Master of Music (MM)
The purpose of this study was to examine middle school band students’ ability to sing and play their instruments in tune following short-term vocal technique instruction. In a posttest-only design, individual participants listened to three-note stepwise sequences produced digitally and performed them in three ways—sung on the syllable /Zu/, sung on /Zi/, and played on the instrument. Performances were recorded and analyzed for cent deviation from equal-tempered tuning (reference A=440). Results showed a significant 3-way interaction among pitch direction, performance condition, and pitch, with the most inaccurate playing happening after the first time participants sang the pitch sequence. Singing accuracy, however, was quite poor throughout. An interview was conducted with all participants at the conclusion of the 6 weeks instructional period to better understand their perceptions of singing in the band rehearsal. Answers revealed that both the student and teacher participants’ perceived growth in the students’ singing accuracy, group instrumental intonation, overall awareness of pitch, and student-led tuning as a result of the instruction, despite these results not being reflected in the performance data. While it is a widely accepted belief that singing in the instrumental music setting aids in intonation, this was not the case under the conditions of this study. Further investigation is warranted to determine the best way to implement vocal instruction in the instrumental rehearsal.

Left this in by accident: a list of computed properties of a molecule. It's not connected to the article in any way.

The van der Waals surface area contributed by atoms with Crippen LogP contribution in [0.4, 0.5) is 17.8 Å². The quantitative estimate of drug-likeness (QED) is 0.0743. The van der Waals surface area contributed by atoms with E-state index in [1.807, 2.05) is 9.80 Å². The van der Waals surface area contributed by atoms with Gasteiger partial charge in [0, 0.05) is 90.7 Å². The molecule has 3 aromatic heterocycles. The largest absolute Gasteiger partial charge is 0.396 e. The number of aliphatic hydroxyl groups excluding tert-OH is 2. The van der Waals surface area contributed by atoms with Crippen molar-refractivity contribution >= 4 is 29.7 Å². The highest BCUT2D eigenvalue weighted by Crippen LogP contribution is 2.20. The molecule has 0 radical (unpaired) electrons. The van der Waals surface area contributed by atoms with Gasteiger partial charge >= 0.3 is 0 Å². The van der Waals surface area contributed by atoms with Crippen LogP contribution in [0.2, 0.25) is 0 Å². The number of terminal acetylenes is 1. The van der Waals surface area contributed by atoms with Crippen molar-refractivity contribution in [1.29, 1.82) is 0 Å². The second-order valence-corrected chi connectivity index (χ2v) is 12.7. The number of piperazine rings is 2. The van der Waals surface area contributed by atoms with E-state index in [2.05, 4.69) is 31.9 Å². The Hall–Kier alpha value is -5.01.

Document Availability at the Time of Submission
Release the entire work immediately for access worldwide.
Lyons, Abby Bush, "An examination of middle school band students' ability to match pitch following short-term vocal technique training" (2013). LSU Master's Theses. 2588.